The sunset-colored Aperol Spritz has become a symbol of summer, la dolce vita, and continental sophistication. The last decade has seen this aperitivo drink rocket in international popularity, thanks mainly to shrewd marketing campaigns by the Campari group that now produces Aperol. But while Aperol Spritz may seem to embody the very essence of Italian living, it is just one of a whole range of aperitivo drinks that were and still are popular across northern Italy. Aperol can now be found throughout Italy, but to try most of these other bittersweet drinks you need to visit the place of their invention.
1. Spritz Bianco — northeast Italy
It may come as a shock, but the original Spritz did not contain Aperol or any bitter at all. It was a blend of wine and a “spritz” of water. Many credit the origins of this to soldiers of the Austrian Empire in Austrian-occupied northern Italy in the 1800s, who added a spritzen of water to the highly alcoholic Veneto wines to make them more palatable. Of course, adding water to wine has been a custom since Roman times, but perhaps we can thank them for the name “spritz,” as the combination of water and wine has several different names throughout Italy. In northeast Italy, wine and water, or seltzer, without bitters is often still considered THE Spritz. Elderly people and traditionalists throughout the Veneto still opt for the Spritz Bianco rather than the younger Aperol Spritz.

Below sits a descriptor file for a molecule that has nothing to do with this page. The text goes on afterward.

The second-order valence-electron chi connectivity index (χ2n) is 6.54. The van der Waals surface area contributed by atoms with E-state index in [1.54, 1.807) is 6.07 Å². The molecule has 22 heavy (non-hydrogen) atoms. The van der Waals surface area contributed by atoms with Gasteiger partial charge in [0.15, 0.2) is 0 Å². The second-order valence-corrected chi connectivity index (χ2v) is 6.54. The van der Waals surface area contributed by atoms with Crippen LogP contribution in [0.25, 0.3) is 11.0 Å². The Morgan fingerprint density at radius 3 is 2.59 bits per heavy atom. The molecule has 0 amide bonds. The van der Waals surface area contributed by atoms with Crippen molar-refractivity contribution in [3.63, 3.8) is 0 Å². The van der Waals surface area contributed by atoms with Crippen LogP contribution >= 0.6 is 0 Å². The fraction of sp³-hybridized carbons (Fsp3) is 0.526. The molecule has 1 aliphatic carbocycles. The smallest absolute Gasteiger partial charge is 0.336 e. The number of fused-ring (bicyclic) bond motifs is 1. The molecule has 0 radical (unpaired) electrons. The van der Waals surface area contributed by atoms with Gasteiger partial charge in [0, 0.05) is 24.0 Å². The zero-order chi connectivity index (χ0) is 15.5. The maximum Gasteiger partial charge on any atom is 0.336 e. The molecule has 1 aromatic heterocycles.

2. Spritz Select — Venice
The Aperol Spritz is often thought to originate in Venice, but despite the drink being ubiquitous throughout bars in the city, Aperol was actually born in nearby Padova. Venice’s bitter of choice, instead, is called Select. It was created in Venice in the ‘20s by Fratello Pilla distilleries. It’s pinkish red and has a sharper, more medicinal taste than Aperol. But sometimes on a stifling summer day, you need something bitter to cut through the heat. One of the best streets for an aperitivo bar crawl is the Fondamenta dei Ormesini. If it’s sunny, sit on the steps of the canal outside the bars.
3. Pirlo — Brescia
Lombardy, too, is an aperitivo-loving area, and its drink of choice is the Pirlo. At first glance, the Pirlo seems very similar to the Venetian Spritz but its key difference is the use of flat white wine rather than Prosecco. The wine is mixed with sparkling water for the fizz, and Campari (originally) or Aperol (a later fashion). It is drunk as the accompaniment to apericena, Lombardy’s version of aperitivo, which features a much more extensive buffet than that of aperitivo including hot meat dishes and pasta. With its substantial food options, the apericena has become a popular way to have a cheap dinner. In fact, due to the quantity of food, bars have also begun to offer a Pirlone, a big or double Pirlo so customers don’t have to come back for drink refills so often.
4. Mezzoemezzo — Bassano del Grappa